In addition, demonstrating a higher commitment to user privacy and transparency is always a good business practice which helps to build trust among your customers.
What’s changing under GDPR?
In its 99 articles, GDPR promotes significantly higher information security standards, namely encryption, access control and data minimization. It also empowers consumers to have control and easier access to their data, a comprehensive penalties regime, and a clear responsibility for organizations to obtain user consent before collecting information about them.
Specifically, under GDPR, businesses are encouraged to adopt the data protection by design and by default approach to managing personal and sensitive information, which includes:
- End-to-end security throughout data’s lifecycle to ensure all personal information is securely processed and destroyed when no longer needed
- Data encryption as an appropriate technical measure to ensure that, by default, personal data is not accessible to unauthorized persons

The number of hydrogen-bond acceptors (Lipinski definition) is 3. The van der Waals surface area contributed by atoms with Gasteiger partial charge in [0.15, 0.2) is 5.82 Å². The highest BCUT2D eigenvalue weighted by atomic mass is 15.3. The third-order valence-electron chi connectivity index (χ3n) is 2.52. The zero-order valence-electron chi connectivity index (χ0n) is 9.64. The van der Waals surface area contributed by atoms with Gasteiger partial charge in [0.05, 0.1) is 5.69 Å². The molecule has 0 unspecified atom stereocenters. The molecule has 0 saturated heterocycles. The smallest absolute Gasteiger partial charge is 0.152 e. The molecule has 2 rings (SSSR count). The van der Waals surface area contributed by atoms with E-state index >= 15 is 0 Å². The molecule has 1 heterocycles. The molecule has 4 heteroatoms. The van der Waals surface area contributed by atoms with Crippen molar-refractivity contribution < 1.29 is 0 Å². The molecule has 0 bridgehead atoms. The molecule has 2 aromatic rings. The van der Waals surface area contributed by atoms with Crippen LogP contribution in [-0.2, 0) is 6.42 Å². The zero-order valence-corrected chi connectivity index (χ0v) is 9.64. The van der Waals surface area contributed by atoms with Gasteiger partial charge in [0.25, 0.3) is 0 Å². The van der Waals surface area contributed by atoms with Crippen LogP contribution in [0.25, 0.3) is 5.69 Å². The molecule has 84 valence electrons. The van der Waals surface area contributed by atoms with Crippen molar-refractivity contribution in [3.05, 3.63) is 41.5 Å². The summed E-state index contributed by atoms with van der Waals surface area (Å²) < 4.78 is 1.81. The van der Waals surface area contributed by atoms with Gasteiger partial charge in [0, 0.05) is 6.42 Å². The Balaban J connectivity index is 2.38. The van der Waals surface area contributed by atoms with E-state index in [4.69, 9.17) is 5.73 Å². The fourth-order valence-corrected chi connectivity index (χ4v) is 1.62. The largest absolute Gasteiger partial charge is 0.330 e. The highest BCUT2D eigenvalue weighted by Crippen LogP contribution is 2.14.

- Data minimization to ensure that, by default, only necessary personal data is processed or collected and only for the necessary period of time
- Accountability and transparency in processing personal and sensitive data: under GDPR, businesses must clearly describe data collection, processing, and security measures taken to protect consumer data
Breach notifications requirement under GDPR applies to any business: companies have to report data breaches within 72 hours to both data regulators and affected consumers unless encryption was applied to breached data, rendering it effectively unintelligible to any person who is not authorized to access it.
Preparing for GDPR compliance
While many US and international companies have started on the path to getting ready for GDPR, many still remain in the assessment phase of identifying the risks and data security gaps. A large number of businesses see information security enhancement as a top priority in getting to the GDPR compliance.
According to the GDPR Preparedness Pulse Survey by PWC, “77% of companies plan to allocate $1 million or more on GDPR readiness and compliance efforts, with 68% saying they will invest between $1—$10 million and 9% expecting to spend over $10 million to address GDPR obligations.”